Last Thursday, Aug. 6, we watched the final episode of Jon Stewart hosting The Daily Show — a show that has become so ingrained into American pop/political/comedic culture that you can easily find writers from every major publication trying to sum up its modern cultural significance.
Writers from The Washington Post to The New York Times and every news-related website want to take on the ultimate challenge: to describe the indescribable. Because at the end of the day, or more specifically, at the end of his 17-year run, what Stewart and The Daily Show have accomplished is so broad and encompassing that it is nearly that — indescribable.
If you’ve ever heard Jon Stewart interviewed, you’ll notice that he never allows himself to accept the importance that his comedy, or “fake news” as he calls it, holds in our society. Any attempt to allow him to accept his role in the pop media landscape was put down with immediate self-deprecation: ”We are just a comedy show,” he said. While most self-deprecation in American pop-culture is disingenuous, Stewart’s is not, or else he would have cracked a long time ago. (How many of us could handle millions of accolades of “genius” or “king” year after year without starting to believe it?) Internally, Stewart never lost his ability to put comedy first when so many others would have reverted to preachy social change. And, ultimately, that allowed our trust in him to grow each passing year as a conduit of clarity for pop and political culture. As his ratings grew and his influence became undeniable, he only changed by being more honest about the world and events around us.
It must be said that with all the praise and honor writers are bestowing on Stewart this week (and during the last 6 months since his retirement announcement), there is an underlying sense of fatalism with his departure —like a cop who has taken down dozens of drug-kingpins only to see dozens pop back up. He might be going out on top for many of us, but anyone that has watched him through the years can spot a hint of exhaustion. The vocal inflections of his iconic line, “roll the clip,” prior to showing back-to-back clips of politicians contradicting themselves, sometimes within days, has slowly evolved from an excited, “look what we found,” to a weary, “I can’t believe this is still happening.”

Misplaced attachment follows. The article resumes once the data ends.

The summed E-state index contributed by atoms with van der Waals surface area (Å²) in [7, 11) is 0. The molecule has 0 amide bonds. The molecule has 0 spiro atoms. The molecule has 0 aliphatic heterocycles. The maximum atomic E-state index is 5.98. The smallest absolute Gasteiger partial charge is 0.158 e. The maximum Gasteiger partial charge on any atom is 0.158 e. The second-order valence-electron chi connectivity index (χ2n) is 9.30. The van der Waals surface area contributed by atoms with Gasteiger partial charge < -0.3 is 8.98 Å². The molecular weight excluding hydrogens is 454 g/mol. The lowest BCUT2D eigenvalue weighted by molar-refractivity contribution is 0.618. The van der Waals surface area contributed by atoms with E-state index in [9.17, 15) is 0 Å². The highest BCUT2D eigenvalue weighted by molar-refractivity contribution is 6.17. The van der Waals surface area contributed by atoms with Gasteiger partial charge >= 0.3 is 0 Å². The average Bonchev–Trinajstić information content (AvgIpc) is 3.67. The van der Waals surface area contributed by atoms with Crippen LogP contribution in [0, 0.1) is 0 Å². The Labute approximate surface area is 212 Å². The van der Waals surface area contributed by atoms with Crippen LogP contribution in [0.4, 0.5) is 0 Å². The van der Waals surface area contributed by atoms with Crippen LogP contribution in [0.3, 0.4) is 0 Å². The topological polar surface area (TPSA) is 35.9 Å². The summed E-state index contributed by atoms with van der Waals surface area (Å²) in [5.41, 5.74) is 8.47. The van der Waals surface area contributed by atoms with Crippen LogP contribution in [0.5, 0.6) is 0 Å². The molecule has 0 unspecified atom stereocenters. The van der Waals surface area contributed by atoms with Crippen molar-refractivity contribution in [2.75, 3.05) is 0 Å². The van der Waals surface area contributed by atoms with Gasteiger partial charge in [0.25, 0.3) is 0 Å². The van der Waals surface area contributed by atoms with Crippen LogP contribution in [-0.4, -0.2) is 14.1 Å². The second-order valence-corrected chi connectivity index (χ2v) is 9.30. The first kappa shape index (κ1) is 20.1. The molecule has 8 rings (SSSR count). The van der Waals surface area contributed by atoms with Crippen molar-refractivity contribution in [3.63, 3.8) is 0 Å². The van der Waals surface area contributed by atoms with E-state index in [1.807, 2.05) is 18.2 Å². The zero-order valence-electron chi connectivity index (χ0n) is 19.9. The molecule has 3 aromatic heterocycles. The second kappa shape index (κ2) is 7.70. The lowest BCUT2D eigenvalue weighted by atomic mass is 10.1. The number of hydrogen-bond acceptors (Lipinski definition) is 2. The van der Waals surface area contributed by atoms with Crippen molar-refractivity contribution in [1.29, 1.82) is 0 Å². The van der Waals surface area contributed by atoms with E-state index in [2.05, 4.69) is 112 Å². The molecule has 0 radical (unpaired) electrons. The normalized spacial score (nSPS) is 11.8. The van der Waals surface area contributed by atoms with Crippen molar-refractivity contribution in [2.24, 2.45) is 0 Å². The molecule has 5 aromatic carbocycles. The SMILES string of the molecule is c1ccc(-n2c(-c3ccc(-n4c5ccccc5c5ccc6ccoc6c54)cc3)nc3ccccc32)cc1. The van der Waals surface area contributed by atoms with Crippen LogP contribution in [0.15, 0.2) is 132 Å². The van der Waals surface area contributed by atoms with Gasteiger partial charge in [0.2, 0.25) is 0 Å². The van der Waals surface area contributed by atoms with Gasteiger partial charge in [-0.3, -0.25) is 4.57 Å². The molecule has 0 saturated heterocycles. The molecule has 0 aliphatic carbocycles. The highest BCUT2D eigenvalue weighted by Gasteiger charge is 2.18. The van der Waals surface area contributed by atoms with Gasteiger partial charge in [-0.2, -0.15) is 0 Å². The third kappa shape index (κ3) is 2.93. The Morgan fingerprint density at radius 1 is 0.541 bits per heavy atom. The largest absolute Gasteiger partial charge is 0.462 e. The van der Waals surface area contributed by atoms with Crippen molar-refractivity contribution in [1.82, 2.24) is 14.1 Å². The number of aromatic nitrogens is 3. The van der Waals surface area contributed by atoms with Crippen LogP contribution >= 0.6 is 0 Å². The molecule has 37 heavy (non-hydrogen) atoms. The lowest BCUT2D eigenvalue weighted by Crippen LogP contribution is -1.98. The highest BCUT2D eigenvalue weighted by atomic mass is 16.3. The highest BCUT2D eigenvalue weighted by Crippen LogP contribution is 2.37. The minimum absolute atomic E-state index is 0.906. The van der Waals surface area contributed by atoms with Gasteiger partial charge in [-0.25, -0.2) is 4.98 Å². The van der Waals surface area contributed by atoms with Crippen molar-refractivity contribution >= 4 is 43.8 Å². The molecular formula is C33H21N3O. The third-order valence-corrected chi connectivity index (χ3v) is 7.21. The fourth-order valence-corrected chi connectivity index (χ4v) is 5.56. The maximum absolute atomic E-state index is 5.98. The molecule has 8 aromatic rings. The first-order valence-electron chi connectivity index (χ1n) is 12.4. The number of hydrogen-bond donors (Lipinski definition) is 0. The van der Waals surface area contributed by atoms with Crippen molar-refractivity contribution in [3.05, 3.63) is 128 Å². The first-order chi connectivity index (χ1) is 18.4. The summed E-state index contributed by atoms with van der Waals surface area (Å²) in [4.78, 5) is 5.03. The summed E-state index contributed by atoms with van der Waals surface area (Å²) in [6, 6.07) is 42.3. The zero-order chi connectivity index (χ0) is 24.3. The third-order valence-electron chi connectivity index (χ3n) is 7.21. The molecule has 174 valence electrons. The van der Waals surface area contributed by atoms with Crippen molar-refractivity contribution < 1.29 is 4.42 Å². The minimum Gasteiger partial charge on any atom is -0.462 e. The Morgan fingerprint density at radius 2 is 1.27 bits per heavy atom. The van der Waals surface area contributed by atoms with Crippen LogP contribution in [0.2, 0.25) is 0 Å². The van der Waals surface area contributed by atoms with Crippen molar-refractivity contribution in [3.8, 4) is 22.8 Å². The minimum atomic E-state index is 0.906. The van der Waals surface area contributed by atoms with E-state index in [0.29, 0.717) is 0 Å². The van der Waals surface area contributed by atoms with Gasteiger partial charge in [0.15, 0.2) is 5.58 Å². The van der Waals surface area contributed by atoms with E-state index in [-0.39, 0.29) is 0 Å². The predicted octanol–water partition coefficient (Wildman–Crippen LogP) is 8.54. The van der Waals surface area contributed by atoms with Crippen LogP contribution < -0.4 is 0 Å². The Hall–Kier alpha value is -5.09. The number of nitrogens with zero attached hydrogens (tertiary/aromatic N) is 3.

In discussing his retirement, there was a moment of unflinching honesty about how he can’t spend his life watching the deceptions and inadequacies of both politicians and 24-hour cable news programs any longer. Stewart placed himself on the front lines of the intellectual battle for 17 years; while most of us can’t believe he’s leaving when one of his favorite targets, Donald Trump, is actually leading the GOP field, I see a man that is tired of going to battle with entrenched corruption and media and government collusion. Here’s a point-man that has led us through the enemy jungles of anti-intellectualism, anti-science, deception, and hypocrisy and he needs a new view and some new projects.
Stewart used comedic satire to teach us how to stop being fooled. We can talk about writing and comedy and entertainment all day, but our sense of loss this week comes from our fear that we won’t have anyone to help us see through the constant deception and bait-and-switch of modern politics. But I hope Stewart realizes that he’s given an entire generation the tools they need to cut through the constant spin to the deeper reality. He’s also shown that truth and comedy can go hand in hand and be profitable for media companies brave enough to try. His acolyte, John Oliver, is having a tremendous run on HBO with his comedy-meets-investigative-journalism show Last Week Tonight.
Losing Stewart’s voice and insight in the middle of an election cycle is almost unthinkable. But there are young writers and journalists who will now see the media landscape differently because of him. He’s shown us that people crave authenticity, honesty, and the ability to react to events with genuine emotion. We may never have another Jon Stewart, but in this digital age we each have the power to promote clarity in the vast sea of deception. Stewart has spent 17 years showing us how.